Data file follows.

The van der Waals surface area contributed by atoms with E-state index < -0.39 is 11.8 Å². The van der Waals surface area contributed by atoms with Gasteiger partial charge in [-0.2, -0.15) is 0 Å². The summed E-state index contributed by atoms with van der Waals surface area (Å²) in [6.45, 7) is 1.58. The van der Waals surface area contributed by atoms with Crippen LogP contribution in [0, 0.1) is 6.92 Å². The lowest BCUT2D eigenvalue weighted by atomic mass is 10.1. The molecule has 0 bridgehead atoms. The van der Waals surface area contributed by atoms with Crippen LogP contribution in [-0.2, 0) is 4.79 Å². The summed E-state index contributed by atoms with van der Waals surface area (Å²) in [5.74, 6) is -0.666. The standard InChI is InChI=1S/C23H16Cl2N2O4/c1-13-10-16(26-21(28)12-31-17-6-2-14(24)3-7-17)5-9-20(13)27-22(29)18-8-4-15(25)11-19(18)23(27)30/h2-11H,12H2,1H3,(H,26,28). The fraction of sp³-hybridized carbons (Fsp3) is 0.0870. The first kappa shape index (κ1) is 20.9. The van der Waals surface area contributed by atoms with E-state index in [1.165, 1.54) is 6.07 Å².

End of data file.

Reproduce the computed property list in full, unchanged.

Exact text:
The van der Waals surface area contributed by atoms with E-state index < -0.39 is 11.8 Å². The van der Waals surface area contributed by atoms with Gasteiger partial charge in [-0.2, -0.15) is 0 Å². The summed E-state index contributed by atoms with van der Waals surface area (Å²) in [6.45, 7) is 1.58. The van der Waals surface area contributed by atoms with Crippen LogP contribution in [0, 0.1) is 6.92 Å². The lowest BCUT2D eigenvalue weighted by atomic mass is 10.1. The molecule has 0 bridgehead atoms. The van der Waals surface area contributed by atoms with Crippen LogP contribution in [-0.2, 0) is 4.79 Å². The summed E-state index contributed by atoms with van der Waals surface area (Å²) in [5.74, 6) is -0.666. The standard InChI is InChI=1S/C23H16Cl2N2O4/c1-13-10-16(26-21(28)12-31-17-6-2-14(24)3-7-17)5-9-20(13)27-22(29)18-8-4-15(25)11-19(18)23(27)30/h2-11H,12H2,1H3,(H,26,28). The fraction of sp³-hybridized carbons (Fsp3) is 0.0870. The first kappa shape index (κ1) is 20.9. The van der Waals surface area contributed by atoms with E-state index in [1.165, 1.54) is 6.07 Å².